Jeep Grand Cherokee Repeated Cooling fan relay failures

If you have a late model Jeep Grand Cherokee, chances are your cooling fan relay has failed on you at least once by now. If It has not, then you have been lucky so far. Jeep engineers for some reason decided to use a solid-state relay, rather than a tried and trusted conventional mechanical relay.

If the relay has failed more than once, there is a very good chance that you have something else going on in your cooling fan circuit that is causing these repetitive failures.  

These solid state relays are extremely sensitive to various conditions. One of the most common reasons for failure is heat, if the relay becomes too hot, it can overheat and instantly damage the internal circuitry. This can usually be solved by insuring there is a very clean surface between the bottom of the relay and the chassis where it mounts. An optional step, but a good idea is to use a thermal-transfer paste on the underside of the relay. This thermal paste allowed heat to conduct more easily from the relay to the chassis. You can pick this paste up at a local Radio Shack or computer store. The relay gets rid of it’s heat by transferring it to the vehicle’s chassis, and the more efficient it can transfer heat, the cooler it will stay.

Thermal GreaseTypical thermal grease.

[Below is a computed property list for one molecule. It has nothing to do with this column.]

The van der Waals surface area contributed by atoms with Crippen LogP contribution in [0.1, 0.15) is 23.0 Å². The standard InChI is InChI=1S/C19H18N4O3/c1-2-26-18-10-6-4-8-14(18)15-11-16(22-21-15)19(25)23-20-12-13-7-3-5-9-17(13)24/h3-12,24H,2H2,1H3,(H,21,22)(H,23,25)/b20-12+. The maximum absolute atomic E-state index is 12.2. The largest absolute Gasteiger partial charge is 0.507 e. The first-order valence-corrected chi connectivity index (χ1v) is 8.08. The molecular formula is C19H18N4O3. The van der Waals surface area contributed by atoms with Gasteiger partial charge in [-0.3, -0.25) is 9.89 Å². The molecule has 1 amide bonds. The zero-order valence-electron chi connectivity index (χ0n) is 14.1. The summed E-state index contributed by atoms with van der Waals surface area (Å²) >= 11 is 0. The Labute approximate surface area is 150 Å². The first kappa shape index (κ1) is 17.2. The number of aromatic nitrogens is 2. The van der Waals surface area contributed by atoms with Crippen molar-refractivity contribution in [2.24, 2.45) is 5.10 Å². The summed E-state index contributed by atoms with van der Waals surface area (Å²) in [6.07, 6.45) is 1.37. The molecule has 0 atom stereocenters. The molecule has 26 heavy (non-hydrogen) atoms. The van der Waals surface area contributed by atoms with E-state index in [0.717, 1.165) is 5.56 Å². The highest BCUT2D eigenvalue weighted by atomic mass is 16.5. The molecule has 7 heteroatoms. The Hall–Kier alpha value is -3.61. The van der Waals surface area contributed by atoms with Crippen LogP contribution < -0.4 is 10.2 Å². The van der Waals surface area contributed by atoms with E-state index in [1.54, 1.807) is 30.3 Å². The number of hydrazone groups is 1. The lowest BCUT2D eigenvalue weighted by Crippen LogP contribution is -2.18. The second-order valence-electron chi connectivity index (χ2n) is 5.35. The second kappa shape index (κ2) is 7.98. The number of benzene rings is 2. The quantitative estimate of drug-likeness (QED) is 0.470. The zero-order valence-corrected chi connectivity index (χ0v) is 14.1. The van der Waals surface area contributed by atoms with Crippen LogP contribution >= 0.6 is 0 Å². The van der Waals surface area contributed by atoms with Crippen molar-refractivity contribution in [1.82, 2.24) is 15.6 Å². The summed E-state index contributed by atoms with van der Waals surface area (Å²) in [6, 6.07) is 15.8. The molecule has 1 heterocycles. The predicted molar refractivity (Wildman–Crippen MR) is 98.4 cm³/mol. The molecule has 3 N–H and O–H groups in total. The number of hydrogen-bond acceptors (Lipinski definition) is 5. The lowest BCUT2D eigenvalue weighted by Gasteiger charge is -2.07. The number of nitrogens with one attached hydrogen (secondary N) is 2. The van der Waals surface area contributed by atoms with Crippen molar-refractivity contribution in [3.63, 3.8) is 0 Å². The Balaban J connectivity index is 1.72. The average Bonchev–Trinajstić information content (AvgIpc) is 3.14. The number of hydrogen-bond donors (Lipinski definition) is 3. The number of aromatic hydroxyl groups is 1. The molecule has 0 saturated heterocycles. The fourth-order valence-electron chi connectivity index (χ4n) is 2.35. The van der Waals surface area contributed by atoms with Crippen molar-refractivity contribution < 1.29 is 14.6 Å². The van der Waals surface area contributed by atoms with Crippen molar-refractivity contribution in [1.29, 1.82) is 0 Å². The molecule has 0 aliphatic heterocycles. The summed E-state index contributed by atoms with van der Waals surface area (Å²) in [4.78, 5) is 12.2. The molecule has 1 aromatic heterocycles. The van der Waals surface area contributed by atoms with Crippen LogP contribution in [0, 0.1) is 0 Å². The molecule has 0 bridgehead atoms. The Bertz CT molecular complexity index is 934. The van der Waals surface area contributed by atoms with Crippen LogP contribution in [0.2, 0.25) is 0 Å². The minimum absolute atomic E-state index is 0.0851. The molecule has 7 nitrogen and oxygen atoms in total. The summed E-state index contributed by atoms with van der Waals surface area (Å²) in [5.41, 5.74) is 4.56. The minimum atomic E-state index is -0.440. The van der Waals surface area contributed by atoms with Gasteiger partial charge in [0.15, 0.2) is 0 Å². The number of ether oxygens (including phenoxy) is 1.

Another important factor is that the connector (often called pigtail) is in good condition, if the pins inside the connector are corroded or damaged at all, it will cause a higher resistance at the point where the connector contacts the relay pin. This again will cause excessive heat and can quickly burn up a brand new relay. A poor connection can also cause voltage spikes which are extremely hard on any solid state device. The kits sold from include a brand new connector that MUST be replaced when installing the relay. This will help insure the relay will continue to operate trouble free.

Cooling Fan Relay

 The third thing that can cause repeated failure of the fan relay, is if the cooling fan itself is going bad.  If the cooling fan is starting to fail, often it will draw more eletrical current than a fan in good condition. When this happens, it places a much heavier load upon the cooling fan relay, which again will cause the relay to overheat and fail. The simplest test to see if the fan may be going bad is to manually spin the blades (Only do this if you have the battery disconnected to prevent injury!). If the blade feels tight at all, or if it feels as if it is binding in any spot, then you need to replace the fan. It can also fail internally without any physical symptoms as described prior. The only way to tell this is to do an amperage test on the fan while it is running to check how much current the fan is drawing. If the fan draws more than 20 Amps at max, then you have a problem with it and need to replace it or you will continue burning up the relays.

Written by Joe Stepnicka.

 Article may not be reproduced without authors written permission.


About Josh

I help manage the site here at Auto Repair Instructions. If you are having problems, then I am the one to contact.

Posted on May 7, 2010, in Uncategorized. Bookmark the permalink. Leave a comment.

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